Free(lance) at Last
By hljeter on July 01, 2013
Today is my first day of self-employment. It is both exhilarating and terrifying. I feel lost and liberated.
I never thought this day would come. I assumed I would always love office life. Working in teams, strategic planning, coworker happy hours. Sign me up for overtime! Work was a happy place of refuge and I excelled at being a model employee.
Over the years, like when I got laid off or when I thought my boss would push me toward Xanax, my husband would ask me why I didn’t freelance. After all I’m a writer and editor by trade; in his mind it’s the perfect career for telecommuting. Truth be told, I actually focus on work far better at home (no water cooler conversations to distract me).
Still, I had lots of reasons for working for "the Man": I like being around other people (unlike my husband who would gladly become a hermit if I let him); I drive myself crazy spending more than two days by myself; I really like steady paychecks and health care coverage.
If I’m being honest with myself, though, what held me back was fear. I didn’t think I could cut it. I was afraid to sell myself and come up short. What if my skills just weren’t that great, despite what every employer had ever told me?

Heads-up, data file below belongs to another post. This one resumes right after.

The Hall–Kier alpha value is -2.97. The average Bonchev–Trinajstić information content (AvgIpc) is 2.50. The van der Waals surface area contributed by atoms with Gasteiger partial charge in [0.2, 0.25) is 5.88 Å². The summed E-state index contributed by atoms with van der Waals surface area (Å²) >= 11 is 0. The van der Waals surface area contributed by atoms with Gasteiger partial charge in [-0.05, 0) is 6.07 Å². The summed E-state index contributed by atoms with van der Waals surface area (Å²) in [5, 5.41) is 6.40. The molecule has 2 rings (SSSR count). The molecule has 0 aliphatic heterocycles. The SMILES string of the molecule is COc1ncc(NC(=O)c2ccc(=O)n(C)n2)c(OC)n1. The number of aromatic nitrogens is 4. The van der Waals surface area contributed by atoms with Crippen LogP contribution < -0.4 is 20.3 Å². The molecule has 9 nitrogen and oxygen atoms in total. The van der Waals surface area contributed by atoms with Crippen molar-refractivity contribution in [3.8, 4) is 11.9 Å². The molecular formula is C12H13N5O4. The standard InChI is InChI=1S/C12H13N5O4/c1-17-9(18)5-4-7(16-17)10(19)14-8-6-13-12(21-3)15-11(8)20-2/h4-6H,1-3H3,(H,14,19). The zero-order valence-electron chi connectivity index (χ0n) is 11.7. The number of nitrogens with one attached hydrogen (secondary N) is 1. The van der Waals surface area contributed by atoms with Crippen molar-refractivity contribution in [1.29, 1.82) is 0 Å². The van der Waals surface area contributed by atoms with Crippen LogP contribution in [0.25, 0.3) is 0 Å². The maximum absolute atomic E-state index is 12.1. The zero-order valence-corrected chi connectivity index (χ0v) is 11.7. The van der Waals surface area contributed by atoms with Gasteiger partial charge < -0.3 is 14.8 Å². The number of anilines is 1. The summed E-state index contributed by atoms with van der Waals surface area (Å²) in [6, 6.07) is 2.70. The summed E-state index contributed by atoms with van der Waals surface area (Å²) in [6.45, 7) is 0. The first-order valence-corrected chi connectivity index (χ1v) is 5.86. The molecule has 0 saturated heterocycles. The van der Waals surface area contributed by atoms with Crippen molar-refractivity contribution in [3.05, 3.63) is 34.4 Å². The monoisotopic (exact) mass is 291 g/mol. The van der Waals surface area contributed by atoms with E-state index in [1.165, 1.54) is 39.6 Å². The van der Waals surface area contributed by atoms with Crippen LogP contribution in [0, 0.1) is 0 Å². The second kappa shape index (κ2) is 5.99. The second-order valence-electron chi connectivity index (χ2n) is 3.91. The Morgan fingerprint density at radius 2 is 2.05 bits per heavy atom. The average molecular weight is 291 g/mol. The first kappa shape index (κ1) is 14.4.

Now through a series of events—and a lot of self-analysis (people tell me therapy is great but that’s what I have friends for)—I am finally ready.
I’ve spent nearly 18 years as a professional writer and editor. The first decade focused on learning and the second on honing my craft. I’ve launched awareness campaigns, managed $1 million budgets, overseen an entire department, seen multiple CEOs come and go and survived layoffs and restructurings.
I thrived in the professional world. Until about two years, tired and burned out, I lifted my head from the trenches and realized that my career was both entirely too much and yet somehow not nearly enough. I wanted less yet I also wanted more.
My path became clear. I had to stop reacting to life and take control of it instead.
For the first time, I am ready. Ready to trust myself. Ready to value my skills. Ready to view myself with the high regard that the people I’ve worked for have. I’m terrified to work for this new boss who has lunatic tendencies, but I'm ready nonetheless to face her.
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